Your computer keyboard is called QWERTY. It is named after the upper left row of letters on the keyboard.  Why was the QWERTY configuration used? The story I read and have repeated for years is that the keyboard was designed to slow typists down. Back in the day, before the electric typewriter, if someone typed too fast, the keys would jam and slow the typist down. Someone working at a slower pace could actually get the job done faster. Good story, but apparently it isn’t true.

According to the Smithsonian Institution, the keyboard we all use was actually designed for maximum efficiency by its earliest users … telegraph operators who needed to transcribe Morse code messages. I don’t know Morse code, but apparently telegraph operators had a lot of influence over the layout of the keys. The story is not very exciting, but apparently true.

Regardless of the origin, the QWERTY keyboard is inefficient.  Look at your keyboard. The most commonly used letters are typed with your weakest fingers on, for most of us, our weakest hand. There have been several other keyboards designed to be more efficient. The Colemak keyboard seems to be the most efficient of the bunch. It requires less than half of the finger movement and 90% less “row jumping” than the QWERTY keyboard. Research shows that people who have never typed before become proficient using the Colemak keyboard in 1/3 of the time it takes to learn QWERTY. Once trained they type 33% faster and make fewer errors!

COLEMAK Keyboard

Second, is there anyone out there who is interested in learning to type all over again? Not me! You can probably hear me mumble as you read this, “I’m too old.” “It’s fine the way it is.” “It would cost too much to learn.” “I probably wouldn’t type that much faster.” “I don’t have time.” Sound familiar? We all, yours truly included, resist change.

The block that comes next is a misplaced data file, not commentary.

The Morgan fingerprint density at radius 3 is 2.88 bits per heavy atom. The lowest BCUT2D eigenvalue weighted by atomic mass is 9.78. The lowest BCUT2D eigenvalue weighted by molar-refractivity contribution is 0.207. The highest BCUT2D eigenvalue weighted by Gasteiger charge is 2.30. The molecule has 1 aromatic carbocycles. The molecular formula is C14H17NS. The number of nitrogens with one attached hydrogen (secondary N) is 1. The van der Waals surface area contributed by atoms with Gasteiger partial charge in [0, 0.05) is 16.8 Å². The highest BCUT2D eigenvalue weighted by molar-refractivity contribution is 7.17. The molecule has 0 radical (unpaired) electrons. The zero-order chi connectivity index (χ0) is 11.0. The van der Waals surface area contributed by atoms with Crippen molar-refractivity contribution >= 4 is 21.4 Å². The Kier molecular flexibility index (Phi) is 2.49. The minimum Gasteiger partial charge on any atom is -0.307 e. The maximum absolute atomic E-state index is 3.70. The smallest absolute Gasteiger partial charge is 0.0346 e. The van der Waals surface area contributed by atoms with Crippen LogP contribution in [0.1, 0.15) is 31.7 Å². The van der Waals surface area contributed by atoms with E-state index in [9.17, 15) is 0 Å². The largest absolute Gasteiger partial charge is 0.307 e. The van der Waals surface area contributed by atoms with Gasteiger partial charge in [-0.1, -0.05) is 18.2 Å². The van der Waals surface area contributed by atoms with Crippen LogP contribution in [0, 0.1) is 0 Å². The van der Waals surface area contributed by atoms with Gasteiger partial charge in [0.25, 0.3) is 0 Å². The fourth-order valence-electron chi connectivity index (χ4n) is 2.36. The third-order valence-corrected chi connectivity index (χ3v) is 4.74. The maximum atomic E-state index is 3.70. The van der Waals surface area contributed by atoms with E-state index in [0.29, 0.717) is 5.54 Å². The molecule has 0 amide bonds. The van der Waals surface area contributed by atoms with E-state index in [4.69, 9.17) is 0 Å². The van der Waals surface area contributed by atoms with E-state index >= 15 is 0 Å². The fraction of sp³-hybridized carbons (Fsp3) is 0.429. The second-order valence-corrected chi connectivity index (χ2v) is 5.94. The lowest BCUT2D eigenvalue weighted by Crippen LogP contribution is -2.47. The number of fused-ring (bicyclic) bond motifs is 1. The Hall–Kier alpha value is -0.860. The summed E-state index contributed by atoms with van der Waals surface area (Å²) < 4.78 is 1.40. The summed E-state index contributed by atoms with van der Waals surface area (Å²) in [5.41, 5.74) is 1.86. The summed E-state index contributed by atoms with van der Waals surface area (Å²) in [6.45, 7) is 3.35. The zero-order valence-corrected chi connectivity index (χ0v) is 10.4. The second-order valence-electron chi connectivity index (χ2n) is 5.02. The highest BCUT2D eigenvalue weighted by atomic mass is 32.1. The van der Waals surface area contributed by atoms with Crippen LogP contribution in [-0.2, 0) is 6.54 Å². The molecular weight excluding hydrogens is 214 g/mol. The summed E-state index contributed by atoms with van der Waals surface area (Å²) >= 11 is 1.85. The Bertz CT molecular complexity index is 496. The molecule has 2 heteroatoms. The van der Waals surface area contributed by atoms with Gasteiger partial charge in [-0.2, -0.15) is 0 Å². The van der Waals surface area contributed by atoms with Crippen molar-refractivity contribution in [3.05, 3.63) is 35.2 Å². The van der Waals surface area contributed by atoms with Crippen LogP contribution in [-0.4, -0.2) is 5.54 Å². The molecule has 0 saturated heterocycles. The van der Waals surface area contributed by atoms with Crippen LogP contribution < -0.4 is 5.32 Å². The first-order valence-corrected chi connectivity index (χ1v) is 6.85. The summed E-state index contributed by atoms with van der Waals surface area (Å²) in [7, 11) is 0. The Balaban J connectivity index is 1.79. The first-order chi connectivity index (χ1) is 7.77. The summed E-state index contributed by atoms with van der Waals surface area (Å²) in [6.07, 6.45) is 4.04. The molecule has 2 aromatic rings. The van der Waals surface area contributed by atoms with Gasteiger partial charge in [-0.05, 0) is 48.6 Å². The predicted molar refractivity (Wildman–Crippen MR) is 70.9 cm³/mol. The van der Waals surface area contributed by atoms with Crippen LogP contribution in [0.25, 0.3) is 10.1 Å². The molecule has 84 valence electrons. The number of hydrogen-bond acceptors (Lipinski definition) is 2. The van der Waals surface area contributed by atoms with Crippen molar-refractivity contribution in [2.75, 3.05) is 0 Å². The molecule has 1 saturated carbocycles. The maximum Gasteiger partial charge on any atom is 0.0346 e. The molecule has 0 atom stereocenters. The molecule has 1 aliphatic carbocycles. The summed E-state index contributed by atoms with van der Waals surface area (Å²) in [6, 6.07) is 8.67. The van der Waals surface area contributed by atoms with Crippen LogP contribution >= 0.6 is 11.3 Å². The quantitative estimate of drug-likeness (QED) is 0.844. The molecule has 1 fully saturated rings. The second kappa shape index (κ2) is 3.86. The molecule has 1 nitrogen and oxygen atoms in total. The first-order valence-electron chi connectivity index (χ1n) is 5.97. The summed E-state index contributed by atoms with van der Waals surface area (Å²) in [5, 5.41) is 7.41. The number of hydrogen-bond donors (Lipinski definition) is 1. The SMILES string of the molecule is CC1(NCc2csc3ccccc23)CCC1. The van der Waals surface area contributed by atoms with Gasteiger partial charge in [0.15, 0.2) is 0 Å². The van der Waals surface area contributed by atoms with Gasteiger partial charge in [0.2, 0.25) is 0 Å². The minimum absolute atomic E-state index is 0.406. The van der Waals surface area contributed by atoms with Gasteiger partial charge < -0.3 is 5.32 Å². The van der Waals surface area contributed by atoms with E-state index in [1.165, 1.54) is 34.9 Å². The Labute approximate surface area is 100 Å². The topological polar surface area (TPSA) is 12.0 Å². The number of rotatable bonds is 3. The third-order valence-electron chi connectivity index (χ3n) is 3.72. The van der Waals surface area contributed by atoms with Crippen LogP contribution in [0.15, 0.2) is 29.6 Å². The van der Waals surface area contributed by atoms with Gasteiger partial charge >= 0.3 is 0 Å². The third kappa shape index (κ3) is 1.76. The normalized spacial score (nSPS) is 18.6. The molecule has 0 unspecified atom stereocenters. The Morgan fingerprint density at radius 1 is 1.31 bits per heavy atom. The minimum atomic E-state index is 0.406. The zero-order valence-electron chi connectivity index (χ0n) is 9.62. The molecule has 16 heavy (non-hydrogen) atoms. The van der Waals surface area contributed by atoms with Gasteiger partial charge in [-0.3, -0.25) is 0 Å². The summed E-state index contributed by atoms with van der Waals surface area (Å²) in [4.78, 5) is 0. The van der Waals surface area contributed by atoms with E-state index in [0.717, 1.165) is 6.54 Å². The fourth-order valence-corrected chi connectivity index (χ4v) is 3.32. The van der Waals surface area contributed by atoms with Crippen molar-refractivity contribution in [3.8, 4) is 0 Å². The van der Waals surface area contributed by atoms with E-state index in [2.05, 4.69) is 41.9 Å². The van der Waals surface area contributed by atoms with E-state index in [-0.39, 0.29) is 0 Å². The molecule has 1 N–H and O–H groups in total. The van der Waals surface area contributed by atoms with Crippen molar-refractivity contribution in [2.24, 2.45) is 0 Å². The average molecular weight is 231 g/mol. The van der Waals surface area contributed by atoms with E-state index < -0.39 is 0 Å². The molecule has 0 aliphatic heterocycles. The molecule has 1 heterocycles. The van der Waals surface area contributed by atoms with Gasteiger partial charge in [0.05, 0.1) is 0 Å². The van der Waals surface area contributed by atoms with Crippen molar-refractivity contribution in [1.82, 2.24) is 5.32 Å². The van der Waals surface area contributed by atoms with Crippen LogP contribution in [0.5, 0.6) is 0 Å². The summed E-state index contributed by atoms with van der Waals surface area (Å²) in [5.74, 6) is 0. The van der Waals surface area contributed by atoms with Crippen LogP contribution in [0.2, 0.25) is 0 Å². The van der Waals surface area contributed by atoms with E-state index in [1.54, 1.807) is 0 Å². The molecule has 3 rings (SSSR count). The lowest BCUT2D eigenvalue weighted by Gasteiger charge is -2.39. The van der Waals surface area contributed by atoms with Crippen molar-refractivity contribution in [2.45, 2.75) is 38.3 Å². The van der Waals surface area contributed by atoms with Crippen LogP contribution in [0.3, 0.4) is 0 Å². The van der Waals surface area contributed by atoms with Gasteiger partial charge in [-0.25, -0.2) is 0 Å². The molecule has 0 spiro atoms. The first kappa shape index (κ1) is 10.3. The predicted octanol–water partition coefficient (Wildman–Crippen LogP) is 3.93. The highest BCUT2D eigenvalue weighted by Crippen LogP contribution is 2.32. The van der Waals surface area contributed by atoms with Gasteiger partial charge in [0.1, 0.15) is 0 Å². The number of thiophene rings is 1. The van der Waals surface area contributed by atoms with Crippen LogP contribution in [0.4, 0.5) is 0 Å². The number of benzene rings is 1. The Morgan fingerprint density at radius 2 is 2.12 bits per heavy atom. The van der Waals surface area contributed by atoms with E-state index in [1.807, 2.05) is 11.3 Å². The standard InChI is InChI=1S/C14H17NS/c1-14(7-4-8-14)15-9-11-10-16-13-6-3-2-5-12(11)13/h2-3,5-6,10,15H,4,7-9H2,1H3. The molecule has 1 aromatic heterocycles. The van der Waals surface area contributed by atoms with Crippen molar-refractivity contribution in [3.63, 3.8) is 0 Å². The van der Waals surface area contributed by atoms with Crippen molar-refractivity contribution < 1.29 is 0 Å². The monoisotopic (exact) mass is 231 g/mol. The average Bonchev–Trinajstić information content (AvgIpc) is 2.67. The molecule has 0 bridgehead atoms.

As I’ve written in past ProfitTips, we tend to overvalue the status quo and exaggerate the risk of change while dismissing its advantages. If you would like to learn a process for objectively evaluating the pros and cons of an idea before accepting or rejecting it check out our <Six Thinking Hats Due Diligence Process>

There is another new keyboard that has been recently introduced. It is called KALQ and it’s been designed to be the most efficient design for people who type exclusively with their thumbs. You guessed it … it’s for texting. I’ve got so little time invested in texting, I’m much more open to a new design for texting than for typing. Although, I am going to be buying a new computer soon, so maybe … nah.





KALQ Keyboard                




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  1. I’m Dutch and in Holland we use the QWERTY keyboard. I moved to France and here we have the AZERTY keyboard.
    Because I moved before the computers existed, I had to learn on
    the french typewriters and change. It was very difficult because
    you type without thinking and even years after I still type the Q when
    I have to type the A. It is very difficult to change habits.
    So benefit from the fact that we live in the computer-era and when
    you are used to a keyboard, don’t change yourself, change the keyboard.


  2. One factor to consider is the trouble necessary to make a change. Sometimes the benefit is outweighed by the effort necessary to implement it. But that should be considered in the evaluation portion of the 6 hat evaluation.

    For the keyboard, there isn’t enough benefit to justify the effort to learn a new keyboard, not to mention the difficulty in getting the new keyboard layout every time you use a keyboard.


    1. Even if an objective person looking at someone else’s situation saw that the benefit out weighted the cost, it’s unlikely unlikely that they would come to the same conclusion for themselves. Once we have something, whether it is a physical possession or a habit, we inflate its value and underestimate its cost…and we devalue the potential of the new thing or idea.

      The other tempting argument we make against changes like this is that if we just take the typing I need to do today, it certainly isn’t worth learning something new…we don’t consider the value for the typing we’ll be doing for the next couple of decades.

      Funny, when it comes to learning new things we tend to have an extremely short cost/benefit time horizon. When it comes to justifying the status quo our time horizon is WAY out there.


  3. DVORAK is also fairly easy to learn and you can get skins or covers for your keyboard that shows the key positions for most alternative keyboards. On Macintosh computers at least it’s easy to set up multiple key encodings by selecting input sources and adding other keyboards. Then you can switch back and forth easily as you are learning the new system.


    1. Do you use the DVORAK keyboard? If so, was it an automatic decision for you or did you debate it for a while?


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